Adapted from a presentation at the First National Conference of African-American Librarians sponsored by the Black Caucus of the American Library Association, September 1992, this paper will! explore what the theories of Afrocentricity can mean to the arrangement of knowledge and the dissemination of information. The basic premise of Afrocentricity is to study and examine phenomena from the standpoint of Africans as subjects rather than objects. It emphasizes an analysis rooted in the historical and contemporary realities of African people without negating or minimizing the experiences of other groups. The paper speculates on the implications of an Afrocentric approach to such technical facets of cataloging as a controlled vocabulary, computer applications and classification schemes. The inconsistencies of classification and indexing vocabulary deny patron access to materials on Africa and her Diaspora. While this criticism about various system inadequacies is often voiced by other area and group subject specialists, the evolving methodologies of Afrocentricity prompt discussion of the traditional systems in regard to Black Studies. It is important for reference librarians to participate in this reappraisal because we are often the strongest mediators between the various classification and subject heading systems, the new Black Studies scholarship, and the broader research community.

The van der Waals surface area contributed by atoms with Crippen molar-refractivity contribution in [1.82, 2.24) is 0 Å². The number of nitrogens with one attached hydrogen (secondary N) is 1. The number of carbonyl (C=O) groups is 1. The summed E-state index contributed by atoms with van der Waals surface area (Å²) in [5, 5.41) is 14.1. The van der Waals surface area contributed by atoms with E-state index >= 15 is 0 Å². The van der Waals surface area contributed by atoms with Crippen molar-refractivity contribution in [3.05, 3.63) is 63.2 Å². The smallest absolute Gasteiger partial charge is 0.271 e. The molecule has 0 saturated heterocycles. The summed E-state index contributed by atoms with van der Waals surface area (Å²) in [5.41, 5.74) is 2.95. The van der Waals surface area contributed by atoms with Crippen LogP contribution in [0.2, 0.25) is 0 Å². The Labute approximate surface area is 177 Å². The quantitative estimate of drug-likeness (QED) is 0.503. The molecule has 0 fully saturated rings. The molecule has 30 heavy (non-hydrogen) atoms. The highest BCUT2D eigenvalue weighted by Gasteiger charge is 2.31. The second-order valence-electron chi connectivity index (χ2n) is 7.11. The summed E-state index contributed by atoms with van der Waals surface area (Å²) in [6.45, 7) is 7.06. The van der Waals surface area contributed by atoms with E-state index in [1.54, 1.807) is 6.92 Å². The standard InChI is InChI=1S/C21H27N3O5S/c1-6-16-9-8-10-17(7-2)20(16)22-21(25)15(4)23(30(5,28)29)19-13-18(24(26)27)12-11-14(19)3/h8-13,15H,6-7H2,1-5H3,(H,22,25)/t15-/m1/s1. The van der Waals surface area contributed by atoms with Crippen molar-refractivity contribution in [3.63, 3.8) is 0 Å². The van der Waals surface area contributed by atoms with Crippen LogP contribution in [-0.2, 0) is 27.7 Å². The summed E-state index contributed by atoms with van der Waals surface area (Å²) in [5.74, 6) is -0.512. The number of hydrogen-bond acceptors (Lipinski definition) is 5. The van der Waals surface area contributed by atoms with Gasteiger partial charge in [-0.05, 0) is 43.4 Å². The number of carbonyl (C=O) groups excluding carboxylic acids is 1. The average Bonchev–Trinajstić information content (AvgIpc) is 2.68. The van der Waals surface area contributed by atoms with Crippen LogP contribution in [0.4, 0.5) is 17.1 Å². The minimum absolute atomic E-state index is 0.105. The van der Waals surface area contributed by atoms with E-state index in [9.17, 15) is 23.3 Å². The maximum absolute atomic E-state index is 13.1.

ASJC Scopus subject areas
- Library and Information Sciences